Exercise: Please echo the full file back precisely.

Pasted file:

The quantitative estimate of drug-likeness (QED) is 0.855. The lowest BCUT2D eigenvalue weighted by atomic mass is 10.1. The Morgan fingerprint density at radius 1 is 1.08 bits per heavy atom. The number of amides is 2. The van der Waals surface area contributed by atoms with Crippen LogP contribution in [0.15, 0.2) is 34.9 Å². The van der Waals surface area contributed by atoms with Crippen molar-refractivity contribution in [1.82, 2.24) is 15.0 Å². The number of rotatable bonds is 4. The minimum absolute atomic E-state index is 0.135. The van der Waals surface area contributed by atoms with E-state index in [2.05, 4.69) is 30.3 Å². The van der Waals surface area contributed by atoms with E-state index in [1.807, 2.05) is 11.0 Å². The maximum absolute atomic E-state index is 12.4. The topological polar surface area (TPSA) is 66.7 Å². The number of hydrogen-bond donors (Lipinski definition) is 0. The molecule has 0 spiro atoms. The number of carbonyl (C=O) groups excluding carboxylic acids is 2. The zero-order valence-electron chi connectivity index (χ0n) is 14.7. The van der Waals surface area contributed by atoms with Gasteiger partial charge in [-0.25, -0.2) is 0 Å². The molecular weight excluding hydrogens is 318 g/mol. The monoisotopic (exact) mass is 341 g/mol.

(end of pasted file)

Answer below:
The quantitative estimate of drug-likeness (QED) is 0.855. The lowest BCUT2D eigenvalue weighted by atomic mass is 10.1. The Morgan fingerprint density at radius 1 is 1.08 bits per heavy atom. The number of amides is 2. The van der Waals surface area contributed by atoms with Crippen LogP contribution in [0.15, 0.2) is 34.9 Å². The van der Waals surface area contributed by atoms with Crippen molar-refractivity contribution in [1.82, 2.24) is 15.0 Å². The number of rotatable bonds is 4. The minimum absolute atomic E-state index is 0.135. The van der Waals surface area contributed by atoms with E-state index in [2.05, 4.69) is 30.3 Å². The van der Waals surface area contributed by atoms with E-state index in [1.807, 2.05) is 11.0 Å². The maximum absolute atomic E-state index is 12.4. The topological polar surface area (TPSA) is 66.7 Å². The number of hydrogen-bond donors (Lipinski definition) is 0. The molecule has 0 spiro atoms. The number of carbonyl (C=O) groups excluding carboxylic acids is 2. The zero-order valence-electron chi connectivity index (χ0n) is 14.7. The van der Waals surface area contributed by atoms with Gasteiger partial charge in [-0.25, -0.2) is 0 Å². The molecular weight excluding hydrogens is 318 g/mol. The monoisotopic (exact) mass is 341 g/mol.